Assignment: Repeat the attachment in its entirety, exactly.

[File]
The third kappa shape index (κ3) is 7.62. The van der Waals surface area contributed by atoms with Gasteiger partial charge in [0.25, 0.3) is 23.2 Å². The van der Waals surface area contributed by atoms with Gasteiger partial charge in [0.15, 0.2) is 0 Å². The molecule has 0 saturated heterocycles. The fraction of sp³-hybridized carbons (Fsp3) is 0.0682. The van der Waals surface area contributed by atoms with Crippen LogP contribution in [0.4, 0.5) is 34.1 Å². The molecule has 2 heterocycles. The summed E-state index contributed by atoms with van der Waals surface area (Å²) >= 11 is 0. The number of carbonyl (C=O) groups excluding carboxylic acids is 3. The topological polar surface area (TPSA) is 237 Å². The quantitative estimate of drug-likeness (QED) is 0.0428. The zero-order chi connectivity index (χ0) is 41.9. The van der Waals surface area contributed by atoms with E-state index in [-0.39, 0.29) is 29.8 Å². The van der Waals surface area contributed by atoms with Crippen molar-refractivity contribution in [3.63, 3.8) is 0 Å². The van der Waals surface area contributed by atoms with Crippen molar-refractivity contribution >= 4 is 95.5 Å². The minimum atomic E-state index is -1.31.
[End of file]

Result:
The third kappa shape index (κ3) is 7.62. The van der Waals surface area contributed by atoms with Gasteiger partial charge in [0.25, 0.3) is 23.2 Å². The van der Waals surface area contributed by atoms with Gasteiger partial charge in [0.15, 0.2) is 0 Å². The molecule has 0 saturated heterocycles. The fraction of sp³-hybridized carbons (Fsp3) is 0.0682. The van der Waals surface area contributed by atoms with Crippen LogP contribution in [0.4, 0.5) is 34.1 Å². The molecule has 2 heterocycles. The summed E-state index contributed by atoms with van der Waals surface area (Å²) >= 11 is 0. The number of carbonyl (C=O) groups excluding carboxylic acids is 3. The topological polar surface area (TPSA) is 237 Å². The quantitative estimate of drug-likeness (QED) is 0.0428. The zero-order chi connectivity index (χ0) is 41.9. The van der Waals surface area contributed by atoms with E-state index in [-0.39, 0.29) is 29.8 Å². The van der Waals surface area contributed by atoms with Crippen molar-refractivity contribution in [3.63, 3.8) is 0 Å². The van der Waals surface area contributed by atoms with Crippen molar-refractivity contribution >= 4 is 95.5 Å². The minimum atomic E-state index is -1.31.